Setting boundaries and expectations is very important for you, and your dog’s happiness. A lot of these dogs have never had any boundaries and they will quickly test to see what they can get away with. It is your job to set expectations. You are the human, you are the Pack Leader (*see definition below). They are the dog. You need to earn your dog’s trust, loyalty, love, and respect before they will look to you as their leader and you do this by giving them clear boundaries, rules, limitations and conditioning good behavior. First of all, always remain calm and be assertive. You also must be consistent. Don’t sometimes let them jump up to greet you and sometimes make them stay down. It’s confusing for them and these habits will be hard to break. (Jumping up on people is never acceptable and a habit that must be broken immediately.) Secondly, don’t treat them like humans. No counter tops thieving, jumping on furniture, etc. Third, make them work for treats, toys, affection. Simply making them sit before meals and treats is setting a boundary and an expectation. Address any and all shortcomings, immediately. If you don’t have the knowledge or ability to do this, we can help with trainers and mentors. Please speak to your coordinator before bad habits continue or start and then need to be broken.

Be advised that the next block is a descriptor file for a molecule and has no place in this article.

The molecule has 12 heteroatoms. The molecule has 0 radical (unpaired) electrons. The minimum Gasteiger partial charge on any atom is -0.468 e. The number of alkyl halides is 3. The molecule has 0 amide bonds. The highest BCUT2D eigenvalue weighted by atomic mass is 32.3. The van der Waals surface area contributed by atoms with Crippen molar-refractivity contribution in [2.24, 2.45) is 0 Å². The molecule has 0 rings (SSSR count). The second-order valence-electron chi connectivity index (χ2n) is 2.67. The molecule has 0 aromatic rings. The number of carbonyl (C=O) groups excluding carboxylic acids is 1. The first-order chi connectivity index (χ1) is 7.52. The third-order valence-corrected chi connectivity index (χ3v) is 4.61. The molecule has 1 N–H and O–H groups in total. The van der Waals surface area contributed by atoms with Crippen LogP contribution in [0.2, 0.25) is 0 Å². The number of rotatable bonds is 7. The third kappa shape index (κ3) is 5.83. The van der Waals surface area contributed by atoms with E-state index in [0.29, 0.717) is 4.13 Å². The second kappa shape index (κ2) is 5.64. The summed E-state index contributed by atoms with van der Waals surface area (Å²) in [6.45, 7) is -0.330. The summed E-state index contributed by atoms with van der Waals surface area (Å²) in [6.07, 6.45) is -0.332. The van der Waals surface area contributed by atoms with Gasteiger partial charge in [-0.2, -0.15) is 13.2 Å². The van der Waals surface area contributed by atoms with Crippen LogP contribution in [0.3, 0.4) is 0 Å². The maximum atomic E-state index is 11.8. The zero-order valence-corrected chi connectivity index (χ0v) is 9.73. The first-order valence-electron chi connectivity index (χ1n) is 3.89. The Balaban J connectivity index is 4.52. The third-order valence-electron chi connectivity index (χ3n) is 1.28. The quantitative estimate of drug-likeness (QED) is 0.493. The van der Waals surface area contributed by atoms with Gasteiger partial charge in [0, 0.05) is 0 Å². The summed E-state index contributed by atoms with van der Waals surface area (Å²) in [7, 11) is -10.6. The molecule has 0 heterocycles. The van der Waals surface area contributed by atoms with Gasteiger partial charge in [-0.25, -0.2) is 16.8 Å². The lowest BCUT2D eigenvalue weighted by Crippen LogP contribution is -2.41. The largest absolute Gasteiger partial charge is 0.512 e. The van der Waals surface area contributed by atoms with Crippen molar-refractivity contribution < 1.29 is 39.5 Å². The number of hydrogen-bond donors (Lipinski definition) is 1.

Creating a routine will also help your dog feel more comfortable. Schedule his feeding, walks, sleep and play time. The sooner you establish a routine, the better you both will feel. A feeding schedule will help if your dog is not house trained yet. Routines build confidence by the dog knowing what to expect from you.
There are many schools of thought on ways to obedience train. The simplest is positive reward training. The dog does something right, the dog gets a treat and praised. Some tips are, keep commands to simple, single words, be repetitive, train often in short sessions, associate commands with hand gestures, celebrate with tons of praise, and always keep training fun!
HOUSE TRAINING (Potty Training)
Most rescue dogs will have at least one accident in the house. Some lived outside their whole lives and were never taught, others were never taught properly, and others were taught but don’t know your home and what is expected. Either way, I feel house training a rescue is much easier to do than a puppy. First, assess your dog’s ability to hold it and how often/when he goes. This will help when creating a routine for walks, meals, and yard time. Control the dog’s diet and intake. Feed meals at the same time and limit treats. Adjust his diet if the dogs stool is loose. Praise him when he goes where he is supposed to. NEVER discipline a dog for going in the house. This will actually be counterproductive and most likely he will not understand why he’s being disciplined. If caught in the act, simply and firmly say NO and take the dog outside immediately.
OBSERVE AND ADJUST